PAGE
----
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In the grand scheme of things, preseason predictions are almost irrelevant. Sometime after the Nov. 9 pheasant season opener, you’ll either be walking the field with a shotgun or you won’t, and that’s pretty much that.

Just look at the numbers. In terms of pheasants per hunter, 2008 was slightly better (three birds on average) than 2012 (2.75 birds each). And yet, during that four-year span, the average number of hunters in the field in Colorado doubled from around 13,500 to more than 27,000. The number of pheasants bagged per hunter, meanwhile, has declined steadily since a record year in 2010 (about 17,740 hunters bagging four each), yet the number of hunters (and days spent hunting) continues to rise.

Whether those numbers say something about the quality of the hunter or the quality of the hunting is a topic for another discussion. In the here and now, the numbers are a reflection of Coloradans’ growing love affair with chasing ringnecks. Returning home with dinner seems about as relevant as those preseason predictions.

Just the same, most of us would prefer to walk through the door with a few birds in hand, so it’s nice to have some idea where to look. And it’s also nice to hear some qualified Farm Bill wildlife biologists say right up front that pheasant hunters can expect improved conditions in the field this fall.

So, here’s the skinny, straight from the trio of eastern plains biologists working with Pheasants Forever, Colorado Parks and Wildlife and the Natural Resources Conservation Service. Looks like it could be a decent year, north to south.

Northeast Colorado

From Jerry Miller, Farm Bill biologist (Logan, Sedgwick, Phillips and Washington counties)

Pheasant populations rebounded this year in areas where there was residual cover from 2012. Landowners who have invested in establishing quality nesting and brood rearing habitat report seeing respectable pheasant numbers. The year started off a little dry, but mid- and late-season rains helped the cover reach adequate height for the coming winter.

To ensure success, folks should scout the areas they plan to hunt. Early continuation of the 2012 drought put a lot of pressure on CRP acres to be hayed or grazed. Hunters should look for areas that haven’t been hayed, along with tall residual grass cover that has a strong alfalfa component next to cropped fields. Spots with all the required habitat components for pheasants will likely provide good hunting opportunities.

East Central Colorado

Shannon Bowling, Farm Bill biologist (Kit Carson, Yuma, Cheyenne and Lincoln counties)

While the drought did continue into early summer, east central Colorado also received some much-needed moisture this year. Nesting and brood-rearing cover was not ideal, but it was much improved from what we saw during last year’s record-setting drought. Hunters that do their scouting should find some improved CRP cover and crop stubble that could provide conditions for good hunting.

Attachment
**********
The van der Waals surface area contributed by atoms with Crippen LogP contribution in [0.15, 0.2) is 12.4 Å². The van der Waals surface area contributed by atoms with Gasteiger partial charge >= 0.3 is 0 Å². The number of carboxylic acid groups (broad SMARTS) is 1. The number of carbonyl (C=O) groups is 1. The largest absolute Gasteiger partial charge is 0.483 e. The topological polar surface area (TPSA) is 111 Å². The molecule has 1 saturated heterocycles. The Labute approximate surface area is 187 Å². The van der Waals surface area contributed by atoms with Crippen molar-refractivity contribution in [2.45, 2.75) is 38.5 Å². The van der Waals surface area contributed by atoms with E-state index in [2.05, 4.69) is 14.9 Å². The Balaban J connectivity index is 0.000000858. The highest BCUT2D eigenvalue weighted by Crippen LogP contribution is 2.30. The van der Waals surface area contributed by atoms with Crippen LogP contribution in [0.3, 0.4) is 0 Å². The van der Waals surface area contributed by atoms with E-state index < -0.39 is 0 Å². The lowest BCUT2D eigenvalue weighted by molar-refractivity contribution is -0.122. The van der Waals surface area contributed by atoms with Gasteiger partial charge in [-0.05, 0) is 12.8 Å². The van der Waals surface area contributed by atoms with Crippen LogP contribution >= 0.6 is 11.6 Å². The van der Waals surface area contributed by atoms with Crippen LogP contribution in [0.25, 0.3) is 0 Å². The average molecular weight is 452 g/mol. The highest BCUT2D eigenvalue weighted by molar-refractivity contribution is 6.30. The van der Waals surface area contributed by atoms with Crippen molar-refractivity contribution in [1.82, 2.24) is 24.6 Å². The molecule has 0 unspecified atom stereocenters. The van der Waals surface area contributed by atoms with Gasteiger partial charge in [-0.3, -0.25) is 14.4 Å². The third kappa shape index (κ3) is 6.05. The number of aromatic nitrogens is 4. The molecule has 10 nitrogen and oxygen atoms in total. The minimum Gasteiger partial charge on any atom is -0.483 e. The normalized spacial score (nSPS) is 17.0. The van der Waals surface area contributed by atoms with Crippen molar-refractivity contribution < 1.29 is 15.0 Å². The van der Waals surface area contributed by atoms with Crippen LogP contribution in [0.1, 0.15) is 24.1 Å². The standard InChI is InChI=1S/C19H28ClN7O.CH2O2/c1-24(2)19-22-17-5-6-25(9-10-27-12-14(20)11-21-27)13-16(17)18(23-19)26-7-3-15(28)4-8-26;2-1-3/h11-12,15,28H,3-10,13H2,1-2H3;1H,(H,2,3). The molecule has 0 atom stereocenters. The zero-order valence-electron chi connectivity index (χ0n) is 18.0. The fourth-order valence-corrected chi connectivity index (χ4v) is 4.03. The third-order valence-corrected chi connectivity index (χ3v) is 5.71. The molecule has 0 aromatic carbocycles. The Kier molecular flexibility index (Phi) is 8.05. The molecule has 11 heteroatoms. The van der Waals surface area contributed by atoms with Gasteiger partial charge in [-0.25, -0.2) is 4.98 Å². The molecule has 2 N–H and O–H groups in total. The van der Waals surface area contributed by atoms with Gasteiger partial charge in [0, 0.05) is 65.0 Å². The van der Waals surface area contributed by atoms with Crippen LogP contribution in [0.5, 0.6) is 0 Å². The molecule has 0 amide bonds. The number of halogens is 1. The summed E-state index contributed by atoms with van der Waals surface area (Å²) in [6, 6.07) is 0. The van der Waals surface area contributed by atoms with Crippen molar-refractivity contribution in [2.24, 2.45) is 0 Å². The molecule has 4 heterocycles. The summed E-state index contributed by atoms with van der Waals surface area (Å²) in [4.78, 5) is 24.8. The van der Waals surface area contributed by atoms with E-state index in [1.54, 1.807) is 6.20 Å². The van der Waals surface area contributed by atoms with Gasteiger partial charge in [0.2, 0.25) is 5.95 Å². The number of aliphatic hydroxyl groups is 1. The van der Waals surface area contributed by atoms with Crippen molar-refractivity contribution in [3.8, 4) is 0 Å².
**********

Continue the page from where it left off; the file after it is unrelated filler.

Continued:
Pheasants Forever has been working with NRCS and CPW to assist landowners in providing some great pheasant habitat through Mid-Contract Management activities used to reinvigorate the grass and forb growth on the many CRP acres throughout eastern Colorado.

Southeast Colorado

Brandon Dye, Farm Bill biologist (Prowers, Bent, Baca and Kiowa counties)

Conditions in the southeast are on the upswing. Despite the region remaining in the “exceptional drought” category throughout the nesting and brood rearing seasons, late-summer rains provided a much-needed boost to grasses and forbs, giving second-nest attempt broods the opportunity to thrive.

Opportunities for success are available for those willing to do their homework and put in the effort on the ground. Hunters can find decent numbers of pheasants and both species of quail in focal areas that were subject to the isolated heavy precipitation events in July, and in the CRP acreages that were not overly impacted by emergency haying and grazing in the past two years.

CPW has once again provided ample opportunity through the Walk-In Access program in the southeast. Some of these acres are pivot corners enrolled into CP33 practice of the CRP program. These buffers for upland birds provide critical year-round habitat structure with a mix of grasses, forbs and shrubs. Coupled with the close proximity to crop fields, these buffers can provide a chance for encounters with all the upland species of the southeast.

Walk-in access coordinates

CPW built its WIA maps with embedded coordinates to make it easier to locate fields from the field. Hunters can download GeoPDF maps from the CPW website, browse fields and bring up coordinates on their home computer. Apps are also available for download from the Apple store that access latitude and longitude coordinates embedded in the maps. Visit this website.

Read more: Experts analyze pheasant hunting prospects throughout Colorado – The Denver Post
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By Scott Willoughby
The Denver Post